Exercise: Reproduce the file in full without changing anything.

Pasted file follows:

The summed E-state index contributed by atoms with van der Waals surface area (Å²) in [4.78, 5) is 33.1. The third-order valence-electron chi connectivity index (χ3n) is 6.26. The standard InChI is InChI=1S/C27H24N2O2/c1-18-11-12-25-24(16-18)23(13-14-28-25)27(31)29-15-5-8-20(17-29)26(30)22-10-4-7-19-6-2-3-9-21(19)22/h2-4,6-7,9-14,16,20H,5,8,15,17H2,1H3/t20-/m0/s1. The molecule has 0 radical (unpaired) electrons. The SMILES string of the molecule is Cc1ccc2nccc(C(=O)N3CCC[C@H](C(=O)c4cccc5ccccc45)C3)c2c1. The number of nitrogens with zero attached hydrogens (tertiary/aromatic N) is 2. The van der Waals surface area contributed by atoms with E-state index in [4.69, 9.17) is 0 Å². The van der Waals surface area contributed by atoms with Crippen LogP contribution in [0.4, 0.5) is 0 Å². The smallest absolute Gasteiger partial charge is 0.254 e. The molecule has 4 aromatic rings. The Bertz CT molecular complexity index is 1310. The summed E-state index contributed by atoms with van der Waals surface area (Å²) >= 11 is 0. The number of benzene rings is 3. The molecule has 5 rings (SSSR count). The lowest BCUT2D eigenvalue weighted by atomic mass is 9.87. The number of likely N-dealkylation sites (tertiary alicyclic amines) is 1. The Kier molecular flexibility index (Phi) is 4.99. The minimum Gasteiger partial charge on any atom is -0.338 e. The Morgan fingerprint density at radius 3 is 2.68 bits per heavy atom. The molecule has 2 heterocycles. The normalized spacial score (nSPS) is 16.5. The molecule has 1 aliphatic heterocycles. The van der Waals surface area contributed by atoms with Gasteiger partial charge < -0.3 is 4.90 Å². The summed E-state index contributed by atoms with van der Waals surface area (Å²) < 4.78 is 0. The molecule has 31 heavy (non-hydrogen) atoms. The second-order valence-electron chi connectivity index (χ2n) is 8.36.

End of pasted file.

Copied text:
The summed E-state index contributed by atoms with van der Waals surface area (Å²) in [4.78, 5) is 33.1. The third-order valence-electron chi connectivity index (χ3n) is 6.26. The standard InChI is InChI=1S/C27H24N2O2/c1-18-11-12-25-24(16-18)23(13-14-28-25)27(31)29-15-5-8-20(17-29)26(30)22-10-4-7-19-6-2-3-9-21(19)22/h2-4,6-7,9-14,16,20H,5,8,15,17H2,1H3/t20-/m0/s1. The molecule has 0 radical (unpaired) electrons. The SMILES string of the molecule is Cc1ccc2nccc(C(=O)N3CCC[C@H](C(=O)c4cccc5ccccc45)C3)c2c1. The number of nitrogens with zero attached hydrogens (tertiary/aromatic N) is 2. The van der Waals surface area contributed by atoms with E-state index in [4.69, 9.17) is 0 Å². The van der Waals surface area contributed by atoms with Crippen LogP contribution in [0.4, 0.5) is 0 Å². The smallest absolute Gasteiger partial charge is 0.254 e. The molecule has 4 aromatic rings. The Bertz CT molecular complexity index is 1310. The summed E-state index contributed by atoms with van der Waals surface area (Å²) >= 11 is 0. The number of benzene rings is 3. The molecule has 5 rings (SSSR count). The lowest BCUT2D eigenvalue weighted by atomic mass is 9.87. The number of likely N-dealkylation sites (tertiary alicyclic amines) is 1. The Kier molecular flexibility index (Phi) is 4.99. The minimum Gasteiger partial charge on any atom is -0.338 e. The Morgan fingerprint density at radius 3 is 2.68 bits per heavy atom. The molecule has 2 heterocycles. The normalized spacial score (nSPS) is 16.5. The molecule has 1 aliphatic heterocycles. The van der Waals surface area contributed by atoms with Gasteiger partial charge < -0.3 is 4.90 Å². The summed E-state index contributed by atoms with van der Waals surface area (Å²) < 4.78 is 0. The molecule has 31 heavy (non-hydrogen) atoms. The second-order valence-electron chi connectivity index (χ2n) is 8.36.